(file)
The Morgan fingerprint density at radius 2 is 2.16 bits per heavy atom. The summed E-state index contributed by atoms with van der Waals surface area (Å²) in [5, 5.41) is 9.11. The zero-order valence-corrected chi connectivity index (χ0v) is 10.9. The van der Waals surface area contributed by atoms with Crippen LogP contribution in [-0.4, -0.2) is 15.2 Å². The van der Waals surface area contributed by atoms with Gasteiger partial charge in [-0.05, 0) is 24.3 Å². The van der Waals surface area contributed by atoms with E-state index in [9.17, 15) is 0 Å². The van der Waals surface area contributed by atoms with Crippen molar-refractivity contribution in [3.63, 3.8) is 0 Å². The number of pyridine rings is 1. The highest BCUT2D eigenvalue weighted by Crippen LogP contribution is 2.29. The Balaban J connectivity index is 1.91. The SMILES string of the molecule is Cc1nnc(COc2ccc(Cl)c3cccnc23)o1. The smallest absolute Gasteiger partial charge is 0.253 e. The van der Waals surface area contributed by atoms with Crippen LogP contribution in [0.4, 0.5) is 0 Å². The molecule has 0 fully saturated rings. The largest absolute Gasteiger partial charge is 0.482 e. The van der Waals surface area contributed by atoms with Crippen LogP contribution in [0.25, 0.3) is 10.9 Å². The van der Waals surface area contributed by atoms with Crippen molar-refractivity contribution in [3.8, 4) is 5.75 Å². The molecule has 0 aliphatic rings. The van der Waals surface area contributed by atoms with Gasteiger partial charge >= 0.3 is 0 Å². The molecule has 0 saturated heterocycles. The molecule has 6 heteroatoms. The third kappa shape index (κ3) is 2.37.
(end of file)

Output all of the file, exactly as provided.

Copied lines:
The Morgan fingerprint density at radius 2 is 2.16 bits per heavy atom. The summed E-state index contributed by atoms with van der Waals surface area (Å²) in [5, 5.41) is 9.11. The zero-order valence-corrected chi connectivity index (χ0v) is 10.9. The van der Waals surface area contributed by atoms with Crippen LogP contribution in [-0.4, -0.2) is 15.2 Å². The van der Waals surface area contributed by atoms with Gasteiger partial charge in [-0.05, 0) is 24.3 Å². The van der Waals surface area contributed by atoms with E-state index in [9.17, 15) is 0 Å². The van der Waals surface area contributed by atoms with Crippen molar-refractivity contribution in [3.63, 3.8) is 0 Å². The number of pyridine rings is 1. The highest BCUT2D eigenvalue weighted by Crippen LogP contribution is 2.29. The Balaban J connectivity index is 1.91. The SMILES string of the molecule is Cc1nnc(COc2ccc(Cl)c3cccnc23)o1. The smallest absolute Gasteiger partial charge is 0.253 e. The van der Waals surface area contributed by atoms with Crippen LogP contribution in [0.4, 0.5) is 0 Å². The molecule has 0 fully saturated rings. The largest absolute Gasteiger partial charge is 0.482 e. The van der Waals surface area contributed by atoms with Crippen LogP contribution in [0.25, 0.3) is 10.9 Å². The van der Waals surface area contributed by atoms with Crippen molar-refractivity contribution in [3.8, 4) is 5.75 Å². The molecule has 0 aliphatic rings. The van der Waals surface area contributed by atoms with Gasteiger partial charge >= 0.3 is 0 Å². The molecule has 0 saturated heterocycles. The molecule has 6 heteroatoms. The third kappa shape index (κ3) is 2.37.